LGBTQIA+ · My Opinion · Social Justice · Television

Bio Queens In the Drag Community

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Drag has become extremely popular due to shows like Rupaul’s Drag Race, and now people are starting to realize the beauty and artistry of drag culture. One thing that has sparked a lot of controversy, is the practice of cisgendered women practicing drag. Named bio queens, or faux queens, these girls wear the outrageous drag makeup we’re used to seeing, and do all the things that drag queens do on stage.

Many people have spoken out with having a problem with this, because drag is, first and foremost, part of queer culture. Many queens use their fame to speak on issues and give a voice to oppressed members of the lgbt+ community. Also, drag is about dismantling ideas of gender, and some argue that bio queens, being women, aren’t doing that. The biggest fear it seems, is that it’s a lot of straight white women who are now starting to become bio queens, and that this means that drag will become less of a staple in the queer community, and more of a fun and cute thing that women do, that has lost it’s original meaning. (As a black girl, I can 100% see where they’re coming from with this one.) There is already fetitisashion of mlm relationships, and treating gay people like fun token friends, going on, so the fear of drag losing its political message isn’t exactly irrational.

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One the opposite end, some bio queens are upset that they are not welcomed into the world of drag as easily. When auditioning for Drag Race, the rules state that you must be biologically male to compete, (even though Peppermint, a legendary transgender queen, made it to the top 4 of season 9 this year) and Rupaul when asked if there will ever be women on drag race, stated, “There’s already a female drag competition, it’s called #MissUniverse”. I have to admit, when I first started hearing of bio queens, I kind of side-eyed. Drag has become popular with girls outside of the queer community, and it is an extremely fun, and exciting form of entertainment, so of course there would be a movement of cis-women wanting to get in on the fun.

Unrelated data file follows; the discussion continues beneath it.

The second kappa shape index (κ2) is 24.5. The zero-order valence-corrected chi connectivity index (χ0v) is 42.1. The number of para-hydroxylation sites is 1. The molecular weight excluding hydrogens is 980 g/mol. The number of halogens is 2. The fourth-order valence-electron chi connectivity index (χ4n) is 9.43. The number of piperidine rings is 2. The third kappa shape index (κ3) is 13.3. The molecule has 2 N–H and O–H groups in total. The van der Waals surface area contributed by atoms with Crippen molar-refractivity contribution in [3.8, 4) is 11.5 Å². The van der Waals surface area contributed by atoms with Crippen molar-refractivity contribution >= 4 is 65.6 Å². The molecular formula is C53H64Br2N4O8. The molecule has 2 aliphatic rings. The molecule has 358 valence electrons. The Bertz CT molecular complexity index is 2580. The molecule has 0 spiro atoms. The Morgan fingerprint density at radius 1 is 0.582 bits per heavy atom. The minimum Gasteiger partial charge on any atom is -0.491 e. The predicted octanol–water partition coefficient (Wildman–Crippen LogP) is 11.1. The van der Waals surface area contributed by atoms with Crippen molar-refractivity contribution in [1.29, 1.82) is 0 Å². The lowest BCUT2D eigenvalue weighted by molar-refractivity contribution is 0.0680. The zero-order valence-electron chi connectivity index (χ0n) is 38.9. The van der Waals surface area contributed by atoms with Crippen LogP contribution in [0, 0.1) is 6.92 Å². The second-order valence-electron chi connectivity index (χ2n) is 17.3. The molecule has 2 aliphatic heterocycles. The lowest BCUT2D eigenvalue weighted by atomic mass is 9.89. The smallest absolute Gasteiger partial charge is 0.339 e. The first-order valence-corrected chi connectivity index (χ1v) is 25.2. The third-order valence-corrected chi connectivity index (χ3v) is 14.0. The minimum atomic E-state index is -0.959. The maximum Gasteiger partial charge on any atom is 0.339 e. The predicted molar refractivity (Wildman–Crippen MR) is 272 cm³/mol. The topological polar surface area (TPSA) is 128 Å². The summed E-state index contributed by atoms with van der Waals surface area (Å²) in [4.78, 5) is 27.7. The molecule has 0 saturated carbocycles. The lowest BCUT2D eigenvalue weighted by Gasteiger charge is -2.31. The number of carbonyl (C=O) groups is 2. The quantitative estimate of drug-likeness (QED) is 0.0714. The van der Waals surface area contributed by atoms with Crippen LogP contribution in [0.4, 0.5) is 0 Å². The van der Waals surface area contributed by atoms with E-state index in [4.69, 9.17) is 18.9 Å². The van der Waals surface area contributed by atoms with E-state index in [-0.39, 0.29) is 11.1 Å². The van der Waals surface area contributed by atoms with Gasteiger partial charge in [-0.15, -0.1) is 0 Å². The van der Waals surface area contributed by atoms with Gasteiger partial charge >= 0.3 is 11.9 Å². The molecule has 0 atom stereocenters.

My opinion, as a cis-gender girl within the queer community, (who is a fan of drag, but doesn’t practice it) is that of course, gender shouldn’t stop someone from doing what they love. Many, drag queens, such as Mimi Imfurst, have expressed love for bio queens like Holy McGrail and Crimson Kitty, and stating that they’d book them for shows because they’re talented. I think the problem lies within people not realizing that it’s not just about putting on makeup and lip syncing to Whitney Houston or Cher. There is a lot of politics involved in drag, and it is, and will always be LGBT culture. I think “drag” has taken on a different meaning than the original meaning of dressing like a different gender, because we’re in a time where we’re pushing to show that gender doesn’t exist! I think the exaggeration of femininity and female archetypes done by women is kind of fun and interesting, and I don’t think that anyone’s gender should stop them from expressing themselves, I just think it becomes a problem when the original message and audience is ignored or overshadowed.

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